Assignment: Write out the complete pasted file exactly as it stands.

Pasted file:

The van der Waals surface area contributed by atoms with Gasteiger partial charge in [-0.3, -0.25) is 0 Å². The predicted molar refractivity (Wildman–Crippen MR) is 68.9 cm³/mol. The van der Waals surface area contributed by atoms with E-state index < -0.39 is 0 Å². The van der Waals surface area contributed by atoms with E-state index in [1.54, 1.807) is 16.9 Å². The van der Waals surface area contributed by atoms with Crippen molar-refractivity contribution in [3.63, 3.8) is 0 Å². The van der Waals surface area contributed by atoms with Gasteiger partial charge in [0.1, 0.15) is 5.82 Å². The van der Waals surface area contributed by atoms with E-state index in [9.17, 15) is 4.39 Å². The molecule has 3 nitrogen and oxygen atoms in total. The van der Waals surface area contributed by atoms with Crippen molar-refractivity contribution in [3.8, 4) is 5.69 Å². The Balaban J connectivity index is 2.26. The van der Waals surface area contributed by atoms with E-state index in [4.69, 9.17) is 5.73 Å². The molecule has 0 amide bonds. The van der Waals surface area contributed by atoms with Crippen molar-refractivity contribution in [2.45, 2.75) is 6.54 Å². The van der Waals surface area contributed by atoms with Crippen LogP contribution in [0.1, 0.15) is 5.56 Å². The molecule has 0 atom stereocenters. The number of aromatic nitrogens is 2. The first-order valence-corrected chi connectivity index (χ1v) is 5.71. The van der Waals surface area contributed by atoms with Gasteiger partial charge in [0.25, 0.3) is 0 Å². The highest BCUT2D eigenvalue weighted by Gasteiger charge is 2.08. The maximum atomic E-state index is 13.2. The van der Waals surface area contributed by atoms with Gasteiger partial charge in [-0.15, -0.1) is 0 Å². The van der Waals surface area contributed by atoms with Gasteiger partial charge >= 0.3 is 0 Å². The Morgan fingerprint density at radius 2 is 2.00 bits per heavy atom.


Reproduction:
The van der Waals surface area contributed by atoms with Gasteiger partial charge in [-0.3, -0.25) is 0 Å². The predicted molar refractivity (Wildman–Crippen MR) is 68.9 cm³/mol. The van der Waals surface area contributed by atoms with E-state index < -0.39 is 0 Å². The van der Waals surface area contributed by atoms with E-state index in [1.54, 1.807) is 16.9 Å². The van der Waals surface area contributed by atoms with Crippen molar-refractivity contribution in [3.63, 3.8) is 0 Å². The van der Waals surface area contributed by atoms with Gasteiger partial charge in [0.1, 0.15) is 5.82 Å². The van der Waals surface area contributed by atoms with E-state index in [9.17, 15) is 4.39 Å². The molecule has 3 nitrogen and oxygen atoms in total. The van der Waals surface area contributed by atoms with Crippen molar-refractivity contribution in [3.8, 4) is 5.69 Å². The Balaban J connectivity index is 2.26. The van der Waals surface area contributed by atoms with E-state index in [4.69, 9.17) is 5.73 Å². The molecule has 0 amide bonds. The van der Waals surface area contributed by atoms with Crippen molar-refractivity contribution in [2.45, 2.75) is 6.54 Å². The van der Waals surface area contributed by atoms with Crippen LogP contribution in [0.1, 0.15) is 5.56 Å². The molecule has 0 atom stereocenters. The number of aromatic nitrogens is 2. The first-order valence-corrected chi connectivity index (χ1v) is 5.71. The van der Waals surface area contributed by atoms with Gasteiger partial charge in [0.25, 0.3) is 0 Å². The highest BCUT2D eigenvalue weighted by Gasteiger charge is 2.08. The maximum atomic E-state index is 13.2. The van der Waals surface area contributed by atoms with Gasteiger partial charge in [-0.15, -0.1) is 0 Å². The van der Waals surface area contributed by atoms with Gasteiger partial charge >= 0.3 is 0 Å². The Morgan fingerprint density at radius 2 is 2.00 bits per heavy atom.